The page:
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(March 2014) posted on Mon Mar 10, 2014

Six shops exploring the expanding universe of white-ink applications.

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By Mike Antoniak

“White is a primary color in the branding of these companies, it’s part of their DNA,” Calon says. “We were able to use it here to help these brands express their technology.” In fact, the project has been so well received, 54blue is already working on The Impact Lab II, which is slated for installation later this year.

Exploiting white
Woody Molinaro, owner of Invisible Light Manufacturing ( in Elk Grove, Illinois, considers Mutoh’s ValueJet 1617H an investment helping broaden his horizons, both commercially and creatively. He’s not using its white ink option every day – not yet anyway – but he is continually exploring and finding new ways to exploit it.

“White ink is something I first ran across when there was a print project I couldn’t do,” because he lacked that capability, he says. Already an owner of Mutoh’s ValueJet 1617, Molinaro upgraded to the newer hybrid flatbed/rollfed printer and its white-ink capabilities last year. “It gives me more flexibility in what I do for my customers and the products I can offer,” he says.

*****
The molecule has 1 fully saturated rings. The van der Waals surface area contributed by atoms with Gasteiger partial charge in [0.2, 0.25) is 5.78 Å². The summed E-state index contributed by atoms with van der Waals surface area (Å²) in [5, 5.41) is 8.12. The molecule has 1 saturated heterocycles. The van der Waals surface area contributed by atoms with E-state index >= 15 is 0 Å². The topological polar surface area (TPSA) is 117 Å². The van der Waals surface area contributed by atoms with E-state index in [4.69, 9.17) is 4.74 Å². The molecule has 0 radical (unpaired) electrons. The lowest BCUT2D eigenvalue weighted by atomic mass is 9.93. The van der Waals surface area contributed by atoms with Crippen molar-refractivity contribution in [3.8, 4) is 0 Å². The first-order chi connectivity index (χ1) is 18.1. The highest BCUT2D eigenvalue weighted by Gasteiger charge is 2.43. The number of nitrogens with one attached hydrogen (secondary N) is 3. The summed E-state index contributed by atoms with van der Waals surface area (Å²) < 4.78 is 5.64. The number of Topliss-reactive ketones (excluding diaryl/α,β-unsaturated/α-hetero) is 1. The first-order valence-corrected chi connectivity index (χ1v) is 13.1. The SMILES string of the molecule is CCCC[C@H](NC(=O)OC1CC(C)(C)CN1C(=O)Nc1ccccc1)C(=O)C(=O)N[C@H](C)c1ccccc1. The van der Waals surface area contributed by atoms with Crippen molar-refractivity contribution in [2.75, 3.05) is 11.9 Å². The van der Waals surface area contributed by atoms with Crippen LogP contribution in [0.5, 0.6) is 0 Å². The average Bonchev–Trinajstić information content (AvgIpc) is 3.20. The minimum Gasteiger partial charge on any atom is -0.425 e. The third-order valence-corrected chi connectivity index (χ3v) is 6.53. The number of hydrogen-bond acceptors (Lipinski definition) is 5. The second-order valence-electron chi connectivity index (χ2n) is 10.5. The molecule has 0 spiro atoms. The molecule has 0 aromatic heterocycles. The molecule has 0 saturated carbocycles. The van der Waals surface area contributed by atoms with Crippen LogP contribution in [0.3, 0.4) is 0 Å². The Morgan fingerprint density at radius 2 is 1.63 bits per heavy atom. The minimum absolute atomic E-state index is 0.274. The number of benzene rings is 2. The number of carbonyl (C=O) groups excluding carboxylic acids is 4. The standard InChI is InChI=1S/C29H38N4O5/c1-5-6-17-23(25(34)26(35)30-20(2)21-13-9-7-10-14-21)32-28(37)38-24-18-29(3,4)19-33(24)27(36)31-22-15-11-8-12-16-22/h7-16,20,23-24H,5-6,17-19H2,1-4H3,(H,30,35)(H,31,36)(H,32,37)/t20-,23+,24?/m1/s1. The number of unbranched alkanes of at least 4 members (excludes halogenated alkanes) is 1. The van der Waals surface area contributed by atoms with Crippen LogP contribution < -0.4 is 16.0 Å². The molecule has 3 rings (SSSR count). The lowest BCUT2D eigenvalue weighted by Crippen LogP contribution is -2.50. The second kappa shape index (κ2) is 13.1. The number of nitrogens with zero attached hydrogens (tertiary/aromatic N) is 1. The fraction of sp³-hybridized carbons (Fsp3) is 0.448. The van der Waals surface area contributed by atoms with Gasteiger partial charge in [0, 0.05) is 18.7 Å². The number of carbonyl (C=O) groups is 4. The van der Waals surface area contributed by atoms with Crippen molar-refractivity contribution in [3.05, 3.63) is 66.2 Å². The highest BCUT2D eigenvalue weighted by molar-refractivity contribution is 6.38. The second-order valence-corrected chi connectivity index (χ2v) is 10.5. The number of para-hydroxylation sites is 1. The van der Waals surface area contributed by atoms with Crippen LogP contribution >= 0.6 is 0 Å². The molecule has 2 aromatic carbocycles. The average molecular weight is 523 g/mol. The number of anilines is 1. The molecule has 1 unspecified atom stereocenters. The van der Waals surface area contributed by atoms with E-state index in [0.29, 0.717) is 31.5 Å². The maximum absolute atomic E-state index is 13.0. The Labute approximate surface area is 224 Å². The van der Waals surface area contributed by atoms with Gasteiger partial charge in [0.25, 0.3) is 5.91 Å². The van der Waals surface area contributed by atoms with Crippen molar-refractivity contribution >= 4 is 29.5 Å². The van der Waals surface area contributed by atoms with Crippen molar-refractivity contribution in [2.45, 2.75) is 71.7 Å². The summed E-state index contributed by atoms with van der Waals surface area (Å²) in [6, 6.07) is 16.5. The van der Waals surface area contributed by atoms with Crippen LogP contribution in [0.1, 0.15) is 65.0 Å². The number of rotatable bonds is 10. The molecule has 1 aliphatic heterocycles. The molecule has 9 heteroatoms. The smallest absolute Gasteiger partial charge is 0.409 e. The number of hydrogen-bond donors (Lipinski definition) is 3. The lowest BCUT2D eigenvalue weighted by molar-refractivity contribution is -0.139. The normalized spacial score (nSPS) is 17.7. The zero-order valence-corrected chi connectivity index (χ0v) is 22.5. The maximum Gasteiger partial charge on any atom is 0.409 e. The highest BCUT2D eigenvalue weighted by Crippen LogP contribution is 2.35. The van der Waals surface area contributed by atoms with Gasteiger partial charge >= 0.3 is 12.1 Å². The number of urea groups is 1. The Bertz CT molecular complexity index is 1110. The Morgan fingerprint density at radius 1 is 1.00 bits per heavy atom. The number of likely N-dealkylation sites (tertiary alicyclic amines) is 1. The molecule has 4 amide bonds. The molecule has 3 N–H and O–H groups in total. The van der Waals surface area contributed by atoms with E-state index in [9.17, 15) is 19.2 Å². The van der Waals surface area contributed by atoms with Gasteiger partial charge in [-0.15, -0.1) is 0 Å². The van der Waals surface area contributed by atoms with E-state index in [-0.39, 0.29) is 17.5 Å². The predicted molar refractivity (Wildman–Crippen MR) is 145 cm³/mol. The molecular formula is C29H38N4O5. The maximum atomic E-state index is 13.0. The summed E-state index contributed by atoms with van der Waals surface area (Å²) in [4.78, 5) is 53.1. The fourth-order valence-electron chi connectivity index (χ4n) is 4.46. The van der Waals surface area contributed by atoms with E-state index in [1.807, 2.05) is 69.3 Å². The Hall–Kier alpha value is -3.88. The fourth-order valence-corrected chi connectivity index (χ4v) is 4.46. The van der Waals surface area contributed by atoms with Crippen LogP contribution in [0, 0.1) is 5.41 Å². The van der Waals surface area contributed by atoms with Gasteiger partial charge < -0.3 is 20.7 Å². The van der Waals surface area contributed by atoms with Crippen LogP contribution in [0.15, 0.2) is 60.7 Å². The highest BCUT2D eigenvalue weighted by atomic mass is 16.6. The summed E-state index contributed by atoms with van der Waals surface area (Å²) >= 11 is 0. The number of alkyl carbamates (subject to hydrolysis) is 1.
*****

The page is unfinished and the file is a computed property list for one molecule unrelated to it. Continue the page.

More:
Photographers were among the early adopters of Invisible Light’s new capabilities, tapping this option for reverse printing of color photos on clear acrylic. Backed with 100-percent white, these panels are then cut to size for use as photo album covers. “Each measures about 12 x 12 inches and we typically produce anywhere from 12 to 16 to as many as 30 at a time,” he says. This low-volume work can command a premium price, he notes.

For another client, white proved critical for a more limited run of prototype packaging for distribution to its clients. “They wanted to give their customer samples which look exactly like the final packaging,” he explains. The client provided the rolled film which he spot printed with white, then over printed in specified colors.

Molinaro has also used white in floor graphics for trade shows, reverse printing colors on textured 5 x 10-foot panels of 75-mil clear floor vinyl. The color graphics were backed with 100-percent white, then a foam board backing applied before panels were installed.